Two lines later Tanning writes the word “torture,” which I don’t normally associate with pins or needles, and a few odd images like “the toaster / Eating toast.”  The tone is self-indulgent paranoia, and the speaker just can’t seem to make sense of what appears to be a very normal, sense-making world.  And if that’s the poem’s gist, that the quotidian routine of the world just doesn’t make sense, then I think I’ve heard that one before.  This is not to condemn "Never Mind" for offering nothing new but to say it just isn’t catching my interest, at least not yet.

The second stanza projects the scene from a personal, domestic strangeness to one imposed on strangers, a man bicycling across a bridge and whom the speaker supposes will lose metaphorical life after losing literal limb (including his penis) and his “sad wife” whom the speaker wonders will have an affair with a “Computer wizard called in / … to deal with glitches.”  The joke here involves the wife: is she sad because her husband lost “his left leg”?  Or, is she upset he lost “his penis … / To fearlessness”?  In either case, the ensuing PC fixer-upper fills the role of the grubby-handed Adonis plumber, of the pheromone-laden mailman (suggested in hindsight by the appearance of a mailman in the first stanza), and the poem takes a sardonic little journey into further such pornographic conjectures.  The speaker not only has lost the proportions of her own life but the life of these innocents, too.  Silly speaker.

The last stanza does more of the same, though with better, more-telling imagery, and finally the poem goes somewhere other than irony and glibness—or it approaches them from a different path.  In the confusion of a flood that seems to have ravished the neighborhood, the speaker’s “sister grabbed her / Silver hand mirror” and “The dog yelped constantly, / Tipping our canoe.”  Even in times of crisis, it seems, we can think only of ourselves.  Rather than grabbing each other, or photographs of each other, or whatever might (should?) seem important, we—via the sister—reach for ourselves by saving our own ass and image.  Even the dog, that age old symbol of fidelity, is willing to sink the ship in order to see itself floating safely downriver.  “Silly dog,” Tanning writes.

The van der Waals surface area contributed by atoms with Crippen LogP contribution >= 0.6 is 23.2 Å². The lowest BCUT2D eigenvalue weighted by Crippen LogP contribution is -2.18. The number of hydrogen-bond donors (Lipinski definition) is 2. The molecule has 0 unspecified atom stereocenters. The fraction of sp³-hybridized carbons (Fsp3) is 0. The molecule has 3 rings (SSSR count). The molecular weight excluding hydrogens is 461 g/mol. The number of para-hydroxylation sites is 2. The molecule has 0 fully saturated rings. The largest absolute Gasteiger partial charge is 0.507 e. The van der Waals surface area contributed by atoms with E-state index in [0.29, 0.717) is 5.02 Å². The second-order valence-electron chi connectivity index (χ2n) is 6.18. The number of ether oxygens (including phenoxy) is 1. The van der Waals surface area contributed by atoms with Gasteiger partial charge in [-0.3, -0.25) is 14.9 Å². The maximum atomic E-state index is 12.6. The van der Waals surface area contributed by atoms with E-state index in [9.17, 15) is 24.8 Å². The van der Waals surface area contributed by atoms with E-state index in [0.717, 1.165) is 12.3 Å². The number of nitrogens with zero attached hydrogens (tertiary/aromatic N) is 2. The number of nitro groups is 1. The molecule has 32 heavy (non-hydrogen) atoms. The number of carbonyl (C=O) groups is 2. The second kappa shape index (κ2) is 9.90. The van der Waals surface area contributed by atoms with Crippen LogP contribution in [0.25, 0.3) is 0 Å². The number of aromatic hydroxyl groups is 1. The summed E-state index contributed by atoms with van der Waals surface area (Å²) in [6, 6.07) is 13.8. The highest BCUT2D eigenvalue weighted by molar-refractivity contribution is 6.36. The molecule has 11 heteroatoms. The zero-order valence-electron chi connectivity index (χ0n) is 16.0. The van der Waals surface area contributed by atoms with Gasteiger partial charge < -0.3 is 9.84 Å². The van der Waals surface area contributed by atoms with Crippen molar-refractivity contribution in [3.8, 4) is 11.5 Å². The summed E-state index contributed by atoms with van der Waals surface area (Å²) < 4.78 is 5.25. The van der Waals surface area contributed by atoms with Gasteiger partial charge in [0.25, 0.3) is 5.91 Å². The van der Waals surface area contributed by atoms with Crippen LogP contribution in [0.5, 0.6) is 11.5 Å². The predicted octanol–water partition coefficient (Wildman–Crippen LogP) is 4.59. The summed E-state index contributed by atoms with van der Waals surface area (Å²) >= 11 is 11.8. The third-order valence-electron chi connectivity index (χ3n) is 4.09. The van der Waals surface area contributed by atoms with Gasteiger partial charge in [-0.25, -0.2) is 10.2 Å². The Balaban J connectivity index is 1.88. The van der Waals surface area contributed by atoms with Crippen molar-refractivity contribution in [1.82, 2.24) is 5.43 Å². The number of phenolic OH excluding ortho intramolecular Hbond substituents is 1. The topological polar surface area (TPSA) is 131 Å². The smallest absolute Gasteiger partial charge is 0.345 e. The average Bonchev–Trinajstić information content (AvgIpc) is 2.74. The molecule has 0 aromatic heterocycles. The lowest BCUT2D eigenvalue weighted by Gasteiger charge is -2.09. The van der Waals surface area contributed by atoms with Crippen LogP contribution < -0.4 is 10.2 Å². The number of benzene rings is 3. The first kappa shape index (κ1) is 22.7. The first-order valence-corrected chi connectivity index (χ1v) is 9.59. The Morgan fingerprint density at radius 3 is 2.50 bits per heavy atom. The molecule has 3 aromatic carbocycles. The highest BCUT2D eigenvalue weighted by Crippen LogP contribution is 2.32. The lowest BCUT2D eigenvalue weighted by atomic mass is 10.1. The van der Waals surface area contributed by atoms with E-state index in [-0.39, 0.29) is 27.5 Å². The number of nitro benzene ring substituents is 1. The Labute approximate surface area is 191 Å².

And there you have it.  Whether in times of pseudo-crisis or actual life-encroaching devastation, the game is played in pretty much the same way: you don’t mind me, and I don’t mind you.  Each piece of flotsam for itself.  I don’t know if this means the poem indicts human nature or not, but it seems a woman approaching 100 may know what she’s talking about.  Funny though.  Society tells us to love thy neighbor and all that good stuff, that the noble savage in each of us is noble because it’s constantly looking out for the other noble savages of the tribe.  Maybe, however, that’s just a survival tactic, one of many opportunist’s ploys for looking out solely for oneself.